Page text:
« Last Edit: July 28, 2015, 12:35:02 PM by Rollin »

tjalexander

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I don't know of any one who can both contribute to a 457K and a 401K.  Am I correct?

Are you correct that you don't know anyone like that?  I'm not sure who you know, so maybe?

Are you correct that nobody has access to both a 457 and 401k?  No, you are not correct.

Okay wise guy I'll play.  Do you know anyone that can take advantage of, or any employer that offers both a 457k and/or a 401K/403B?

(would you feel better if I went back and rephrased my question so it was perfectly accurate as opposed to getting my question out there where most people would understand it?)

Edit - I see that you can contribute to a traditional IRA or Roth AND a 401K, etc. under certain circumstances.  Apparently, I do not qualify for that and thought that applied to all individuals.

I could... I contribute to a defined benefit pension plus a 401(a). I should have contributed to an 457(b) too but didn't know about this site to educate myself on the benefits of doing so. https://www.arizonadc.com/iApp/tcm/arizonadc/about/index.jsp

sol

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Okay wise guy I'll play.  Do you know anyone that can take advantage of, or any employer that offers both a 457k and/or a 401K/403B?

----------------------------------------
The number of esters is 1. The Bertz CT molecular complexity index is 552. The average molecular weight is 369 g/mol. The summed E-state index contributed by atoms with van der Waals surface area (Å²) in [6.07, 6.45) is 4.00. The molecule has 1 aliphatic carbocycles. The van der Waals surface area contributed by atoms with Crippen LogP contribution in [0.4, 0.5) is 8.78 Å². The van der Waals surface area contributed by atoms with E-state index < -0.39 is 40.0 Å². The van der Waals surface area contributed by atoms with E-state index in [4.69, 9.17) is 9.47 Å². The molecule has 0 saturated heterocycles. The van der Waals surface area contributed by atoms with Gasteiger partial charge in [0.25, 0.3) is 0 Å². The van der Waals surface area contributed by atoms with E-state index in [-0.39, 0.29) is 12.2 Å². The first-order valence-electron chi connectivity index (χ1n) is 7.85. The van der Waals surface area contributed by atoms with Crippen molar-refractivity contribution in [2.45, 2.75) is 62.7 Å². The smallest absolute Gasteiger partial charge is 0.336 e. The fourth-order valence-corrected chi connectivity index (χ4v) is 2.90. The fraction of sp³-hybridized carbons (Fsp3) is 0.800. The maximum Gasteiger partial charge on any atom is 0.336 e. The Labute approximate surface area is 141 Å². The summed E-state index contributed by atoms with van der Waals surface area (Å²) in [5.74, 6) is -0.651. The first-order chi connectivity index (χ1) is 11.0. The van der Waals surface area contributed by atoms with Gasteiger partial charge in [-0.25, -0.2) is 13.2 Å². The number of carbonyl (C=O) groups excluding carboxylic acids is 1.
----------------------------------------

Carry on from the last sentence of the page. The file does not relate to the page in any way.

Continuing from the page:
Yes, I know several professionally.

For someone you might know from the forum, read up on Root of Good's tax planning:  http://rootofgood.com/make-six-figure-income-pay-no-tax/

Rollin

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I don't know of any one who can both contribute to a 457K and a 401K.  Am I correct?

Are you correct that you don't know anyone like that?  I'm not sure who you know, so maybe?

Are you correct that nobody has access to both a 457 and 401k?  No, you are not correct.

Okay wise guy I'll play.  Do you know anyone that can take advantage of, or any employer that offers both a 457k and/or a 401K/403B?

(would you feel better if I went back and rephrased my question so it was perfectly accurate as opposed to getting my question out there where most people would understand it?)

Edit - I see that you can contribute to a traditional IRA or Roth AND a 401K, etc. under certain circumstances.  Apparently, I do not qualify for that and thought that applied to all individuals.